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The Road to World War II  

Directed by Scott Garen, 1978. 6 hours on six discs. $49.99.

 In 1978, PBS aired 12 half-hour episodes of Between the Wars, which covered the fraught ground between the Treaty of Versailles and the invasion of Poland. Respected historians glossed the good-to-excellent video footage, but the host, Eric Sevareid, carried his own authority: as a young man he reported the fall of Paris via radio and went on to be a CBS News fixture alongside other Edward R. Murrow protégés like Walter Cronkite.

The series skillfully traces how errors of judgment, political overreaching, revenge, deception, and racism inexorably eroded the uneasy, fragile peace and eventually exploded into World War II. Its episode on the 1920s attempts at naval disarmament, wryly titled “The First SALT Talks,” is a tour-de-force, dissecting how naivete, missed opportunities, incongruent expectations, and ethnic prejudice doomed this attempt to defuse the nascent arms race. It also reminds us how muddy things looked to the era’s leaders. The episode on the Italian invasion of Ethiopia demonstrates how powerful and advanced Italy’s armed forces were in 1936—not just relative to that impoverished country’s antiquated warriors, but to the British and French militaries also. This helps explain why the League of Nations was fearful of offending Mussolini, a taste of what followed with Hitler and Austria, then Czechoslovakia. Bonus: more than 50 rare Hearst newsreels of the period, the first drafts of history in the making.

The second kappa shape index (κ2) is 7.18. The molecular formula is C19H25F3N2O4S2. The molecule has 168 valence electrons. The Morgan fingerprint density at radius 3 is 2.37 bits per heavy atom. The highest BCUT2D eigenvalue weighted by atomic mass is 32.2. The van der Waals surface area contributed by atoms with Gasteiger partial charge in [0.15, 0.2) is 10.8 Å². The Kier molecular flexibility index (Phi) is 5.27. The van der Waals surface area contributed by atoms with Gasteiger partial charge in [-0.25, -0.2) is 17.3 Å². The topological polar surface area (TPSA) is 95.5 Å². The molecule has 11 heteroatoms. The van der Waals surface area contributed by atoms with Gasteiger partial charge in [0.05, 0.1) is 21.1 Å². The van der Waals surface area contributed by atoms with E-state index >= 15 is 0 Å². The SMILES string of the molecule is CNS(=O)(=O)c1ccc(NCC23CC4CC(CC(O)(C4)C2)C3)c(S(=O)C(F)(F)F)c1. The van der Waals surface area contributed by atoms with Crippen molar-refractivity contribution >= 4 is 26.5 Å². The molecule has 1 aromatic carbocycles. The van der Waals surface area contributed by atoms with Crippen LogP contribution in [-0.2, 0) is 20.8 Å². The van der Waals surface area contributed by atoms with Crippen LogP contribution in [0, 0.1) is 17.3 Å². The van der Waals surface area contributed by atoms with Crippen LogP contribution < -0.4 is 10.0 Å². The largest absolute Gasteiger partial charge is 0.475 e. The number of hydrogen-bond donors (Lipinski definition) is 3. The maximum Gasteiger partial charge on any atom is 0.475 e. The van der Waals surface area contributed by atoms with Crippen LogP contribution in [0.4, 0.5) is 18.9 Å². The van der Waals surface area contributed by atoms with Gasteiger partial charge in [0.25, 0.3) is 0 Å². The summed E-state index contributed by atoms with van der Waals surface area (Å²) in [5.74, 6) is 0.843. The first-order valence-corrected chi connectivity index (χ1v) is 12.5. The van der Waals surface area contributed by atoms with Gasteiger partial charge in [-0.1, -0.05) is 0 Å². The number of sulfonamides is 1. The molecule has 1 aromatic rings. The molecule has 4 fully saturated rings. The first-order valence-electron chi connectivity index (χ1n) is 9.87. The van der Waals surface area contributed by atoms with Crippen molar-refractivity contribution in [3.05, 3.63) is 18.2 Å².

Originally published in the February 2012 issue of World War II. To subscribe, click here.